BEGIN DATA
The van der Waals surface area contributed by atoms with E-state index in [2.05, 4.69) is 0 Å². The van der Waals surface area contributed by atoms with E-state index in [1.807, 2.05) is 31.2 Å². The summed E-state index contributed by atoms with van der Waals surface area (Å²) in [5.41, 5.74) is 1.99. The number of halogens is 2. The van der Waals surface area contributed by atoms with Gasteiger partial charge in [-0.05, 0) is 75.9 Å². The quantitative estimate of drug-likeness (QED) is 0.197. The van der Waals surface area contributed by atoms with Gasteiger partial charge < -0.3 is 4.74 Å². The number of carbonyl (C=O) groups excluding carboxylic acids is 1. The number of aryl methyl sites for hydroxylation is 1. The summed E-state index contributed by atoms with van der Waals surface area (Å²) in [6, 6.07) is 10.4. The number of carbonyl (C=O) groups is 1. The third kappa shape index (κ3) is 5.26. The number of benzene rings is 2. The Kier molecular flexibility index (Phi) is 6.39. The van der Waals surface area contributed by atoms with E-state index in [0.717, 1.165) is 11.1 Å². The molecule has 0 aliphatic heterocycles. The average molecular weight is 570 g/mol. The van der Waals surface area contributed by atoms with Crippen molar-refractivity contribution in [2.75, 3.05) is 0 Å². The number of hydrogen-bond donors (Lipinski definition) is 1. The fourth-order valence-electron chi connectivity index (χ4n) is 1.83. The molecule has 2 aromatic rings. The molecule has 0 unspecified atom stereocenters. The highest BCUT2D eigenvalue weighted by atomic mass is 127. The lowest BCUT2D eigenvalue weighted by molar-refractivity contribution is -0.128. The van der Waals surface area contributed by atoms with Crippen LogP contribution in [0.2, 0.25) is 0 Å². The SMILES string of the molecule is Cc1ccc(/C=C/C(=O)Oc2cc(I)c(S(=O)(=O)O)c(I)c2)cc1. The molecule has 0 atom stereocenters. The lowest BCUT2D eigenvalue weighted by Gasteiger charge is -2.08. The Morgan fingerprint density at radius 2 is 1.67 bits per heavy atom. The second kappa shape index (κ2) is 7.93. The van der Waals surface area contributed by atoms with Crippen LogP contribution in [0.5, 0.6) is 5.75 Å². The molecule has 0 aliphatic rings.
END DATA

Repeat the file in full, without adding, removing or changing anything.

The van der Waals surface area contributed by atoms with E-state index in [2.05, 4.69) is 0 Å². The van der Waals surface area contributed by atoms with E-state index in [1.807, 2.05) is 31.2 Å². The summed E-state index contributed by atoms with van der Waals surface area (Å²) in [5.41, 5.74) is 1.99. The number of halogens is 2. The van der Waals surface area contributed by atoms with Gasteiger partial charge in [-0.05, 0) is 75.9 Å². The quantitative estimate of drug-likeness (QED) is 0.197. The van der Waals surface area contributed by atoms with Gasteiger partial charge < -0.3 is 4.74 Å². The number of carbonyl (C=O) groups excluding carboxylic acids is 1. The number of aryl methyl sites for hydroxylation is 1. The summed E-state index contributed by atoms with van der Waals surface area (Å²) in [6, 6.07) is 10.4. The number of carbonyl (C=O) groups is 1. The third kappa shape index (κ3) is 5.26. The number of benzene rings is 2. The Kier molecular flexibility index (Phi) is 6.39. The van der Waals surface area contributed by atoms with E-state index in [0.717, 1.165) is 11.1 Å². The molecule has 0 aliphatic heterocycles. The average molecular weight is 570 g/mol. The van der Waals surface area contributed by atoms with Crippen molar-refractivity contribution in [2.75, 3.05) is 0 Å². The number of hydrogen-bond donors (Lipinski definition) is 1. The fourth-order valence-electron chi connectivity index (χ4n) is 1.83. The molecule has 2 aromatic rings. The molecule has 0 unspecified atom stereocenters. The highest BCUT2D eigenvalue weighted by atomic mass is 127. The lowest BCUT2D eigenvalue weighted by molar-refractivity contribution is -0.128. The van der Waals surface area contributed by atoms with Crippen LogP contribution in [0.2, 0.25) is 0 Å². The SMILES string of the molecule is Cc1ccc(/C=C/C(=O)Oc2cc(I)c(S(=O)(=O)O)c(I)c2)cc1. The molecule has 0 atom stereocenters. The lowest BCUT2D eigenvalue weighted by Gasteiger charge is -2.08. The Morgan fingerprint density at radius 2 is 1.67 bits per heavy atom. The second kappa shape index (κ2) is 7.93. The van der Waals surface area contributed by atoms with Crippen LogP contribution in [0.5, 0.6) is 5.75 Å². The molecule has 0 aliphatic rings.